Composing a Picture
"Make the most of your shot; do not rely on software."
Composing a picture takes a little preparation. Even when photographing friends and family, you should never overlook the composition of the image. Patterns formed by shapes and lines, the balance of light and dark, and colors within the frame can set a definite mood for the picture. They also give the eye something to land and focus on and possibly move along if you are trying to tie together two subjects.
While the focal point in the picture should be the person, it does not need to be at the center of the shot. Try splitting the viewfinder into three equal areas horizontally or vertically. Place the eyes of your subject in the middle of one of the lines and have something else on the other line to pull in symmetry. The other object can be anything: a branch, the corner of a hallway, a picture, or a bookshelf. It just depends on the mood and theme that you want to set.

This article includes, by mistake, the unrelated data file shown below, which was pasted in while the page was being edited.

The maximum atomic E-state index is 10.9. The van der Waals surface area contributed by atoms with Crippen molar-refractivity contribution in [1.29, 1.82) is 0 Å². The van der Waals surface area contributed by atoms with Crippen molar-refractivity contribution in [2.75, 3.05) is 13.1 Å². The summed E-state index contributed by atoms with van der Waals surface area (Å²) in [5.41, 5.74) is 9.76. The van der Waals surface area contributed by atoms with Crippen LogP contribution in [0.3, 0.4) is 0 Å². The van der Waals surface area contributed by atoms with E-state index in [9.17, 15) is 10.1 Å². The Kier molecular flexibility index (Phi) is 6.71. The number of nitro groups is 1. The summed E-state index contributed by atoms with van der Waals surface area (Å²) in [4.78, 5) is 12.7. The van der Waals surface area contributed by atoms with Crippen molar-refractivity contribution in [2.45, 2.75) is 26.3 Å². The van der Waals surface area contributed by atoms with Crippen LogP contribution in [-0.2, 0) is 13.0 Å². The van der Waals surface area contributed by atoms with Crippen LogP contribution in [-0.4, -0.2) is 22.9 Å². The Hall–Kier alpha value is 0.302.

Center focal points can still turn out great, but the idea is to keep symmetry. Having the subject enclosed in a shape such as a window or one of those play land openings keeps this pretty simple. Otherwise, look for a symmetrical background to place your subject in.
Patterns and Lines
When there is more than one subject nothing says that they have to be side by side. Try to find a way to elevate one above the other and use natural lines or patterns in the surroundings to link them together.
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